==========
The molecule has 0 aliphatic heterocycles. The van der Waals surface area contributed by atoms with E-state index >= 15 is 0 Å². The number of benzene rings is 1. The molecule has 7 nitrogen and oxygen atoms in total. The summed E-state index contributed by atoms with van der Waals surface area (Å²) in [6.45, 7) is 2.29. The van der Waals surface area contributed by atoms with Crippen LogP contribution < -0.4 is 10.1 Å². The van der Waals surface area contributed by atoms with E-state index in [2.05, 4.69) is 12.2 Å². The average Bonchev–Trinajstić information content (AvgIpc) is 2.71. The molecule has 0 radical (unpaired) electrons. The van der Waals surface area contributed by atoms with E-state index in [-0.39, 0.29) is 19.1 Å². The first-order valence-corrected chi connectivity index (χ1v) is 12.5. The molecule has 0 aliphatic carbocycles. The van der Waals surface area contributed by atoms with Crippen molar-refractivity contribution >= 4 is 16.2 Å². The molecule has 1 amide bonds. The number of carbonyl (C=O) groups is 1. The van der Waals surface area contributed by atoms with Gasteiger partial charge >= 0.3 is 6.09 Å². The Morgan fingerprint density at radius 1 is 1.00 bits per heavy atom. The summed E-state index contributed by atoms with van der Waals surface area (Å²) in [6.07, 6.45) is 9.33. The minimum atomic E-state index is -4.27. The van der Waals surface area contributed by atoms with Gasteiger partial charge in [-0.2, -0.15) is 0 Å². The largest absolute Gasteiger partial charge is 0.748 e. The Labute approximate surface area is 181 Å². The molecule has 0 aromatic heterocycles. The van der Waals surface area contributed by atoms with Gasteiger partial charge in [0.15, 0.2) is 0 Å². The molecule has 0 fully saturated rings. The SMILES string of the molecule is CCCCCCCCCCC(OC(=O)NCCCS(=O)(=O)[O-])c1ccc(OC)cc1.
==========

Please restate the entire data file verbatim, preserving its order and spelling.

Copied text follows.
The molecule has 0 aliphatic heterocycles. The van der Waals surface area contributed by atoms with E-state index >= 15 is 0 Å². The number of benzene rings is 1. The molecule has 7 nitrogen and oxygen atoms in total. The summed E-state index contributed by atoms with van der Waals surface area (Å²) in [6.45, 7) is 2.29. The van der Waals surface area contributed by atoms with Crippen LogP contribution < -0.4 is 10.1 Å². The van der Waals surface area contributed by atoms with E-state index in [2.05, 4.69) is 12.2 Å². The average Bonchev–Trinajstić information content (AvgIpc) is 2.71. The molecule has 0 radical (unpaired) electrons. The van der Waals surface area contributed by atoms with E-state index in [-0.39, 0.29) is 19.1 Å². The first-order valence-corrected chi connectivity index (χ1v) is 12.5. The molecule has 0 aliphatic carbocycles. The van der Waals surface area contributed by atoms with Crippen molar-refractivity contribution >= 4 is 16.2 Å². The molecule has 1 amide bonds. The number of carbonyl (C=O) groups is 1. The van der Waals surface area contributed by atoms with Gasteiger partial charge >= 0.3 is 6.09 Å². The Morgan fingerprint density at radius 1 is 1.00 bits per heavy atom. The summed E-state index contributed by atoms with van der Waals surface area (Å²) in [6.07, 6.45) is 9.33. The minimum atomic E-state index is -4.27. The van der Waals surface area contributed by atoms with Gasteiger partial charge in [-0.2, -0.15) is 0 Å². The largest absolute Gasteiger partial charge is 0.748 e. The Labute approximate surface area is 181 Å². The molecule has 0 aromatic heterocycles. The van der Waals surface area contributed by atoms with Gasteiger partial charge in [0.15, 0.2) is 0 Å². The molecule has 0 fully saturated rings. The SMILES string of the molecule is CCCCCCCCCCC(OC(=O)NCCCS(=O)(=O)[O-])c1ccc(OC)cc1.